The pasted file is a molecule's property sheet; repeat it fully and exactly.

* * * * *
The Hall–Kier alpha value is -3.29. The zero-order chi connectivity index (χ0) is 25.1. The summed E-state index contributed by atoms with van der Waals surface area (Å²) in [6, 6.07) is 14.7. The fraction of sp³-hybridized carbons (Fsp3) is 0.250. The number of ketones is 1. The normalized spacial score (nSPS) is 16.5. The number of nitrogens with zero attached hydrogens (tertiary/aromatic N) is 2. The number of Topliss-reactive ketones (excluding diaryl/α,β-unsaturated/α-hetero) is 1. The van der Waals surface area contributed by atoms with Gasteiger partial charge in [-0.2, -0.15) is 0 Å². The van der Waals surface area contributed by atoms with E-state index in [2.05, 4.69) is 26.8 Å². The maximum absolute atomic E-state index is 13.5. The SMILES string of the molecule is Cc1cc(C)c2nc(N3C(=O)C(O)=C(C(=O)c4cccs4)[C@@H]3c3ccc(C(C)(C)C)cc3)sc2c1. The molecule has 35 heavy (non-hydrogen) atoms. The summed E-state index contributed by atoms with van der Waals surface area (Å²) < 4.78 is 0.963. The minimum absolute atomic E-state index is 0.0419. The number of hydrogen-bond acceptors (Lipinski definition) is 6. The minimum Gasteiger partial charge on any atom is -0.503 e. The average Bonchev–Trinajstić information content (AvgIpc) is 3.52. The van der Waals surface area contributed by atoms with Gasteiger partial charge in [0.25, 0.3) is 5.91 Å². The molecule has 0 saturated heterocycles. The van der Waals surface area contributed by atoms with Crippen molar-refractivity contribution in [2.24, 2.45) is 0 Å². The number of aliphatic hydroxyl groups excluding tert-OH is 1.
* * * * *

The Hall–Kier alpha value is -3.29. The zero-order chi connectivity index (χ0) is 25.1. The summed E-state index contributed by atoms with van der Waals surface area (Å²) in [6, 6.07) is 14.7. The fraction of sp³-hybridized carbons (Fsp3) is 0.250. The number of ketones is 1. The normalized spacial score (nSPS) is 16.5. The number of nitrogens with zero attached hydrogens (tertiary/aromatic N) is 2. The number of Topliss-reactive ketones (excluding diaryl/α,β-unsaturated/α-hetero) is 1. The van der Waals surface area contributed by atoms with Gasteiger partial charge in [-0.2, -0.15) is 0 Å². The van der Waals surface area contributed by atoms with E-state index in [2.05, 4.69) is 26.8 Å². The maximum absolute atomic E-state index is 13.5. The SMILES string of the molecule is Cc1cc(C)c2nc(N3C(=O)C(O)=C(C(=O)c4cccs4)[C@@H]3c3ccc(C(C)(C)C)cc3)sc2c1. The molecule has 35 heavy (non-hydrogen) atoms. The summed E-state index contributed by atoms with van der Waals surface area (Å²) < 4.78 is 0.963. The minimum absolute atomic E-state index is 0.0419. The number of hydrogen-bond acceptors (Lipinski definition) is 6. The minimum Gasteiger partial charge on any atom is -0.503 e. The average Bonchev–Trinajstić information content (AvgIpc) is 3.52. The van der Waals surface area contributed by atoms with Gasteiger partial charge in [0.25, 0.3) is 5.91 Å². The molecule has 0 saturated heterocycles. The van der Waals surface area contributed by atoms with Crippen molar-refractivity contribution in [2.24, 2.45) is 0 Å². The number of aliphatic hydroxyl groups excluding tert-OH is 1.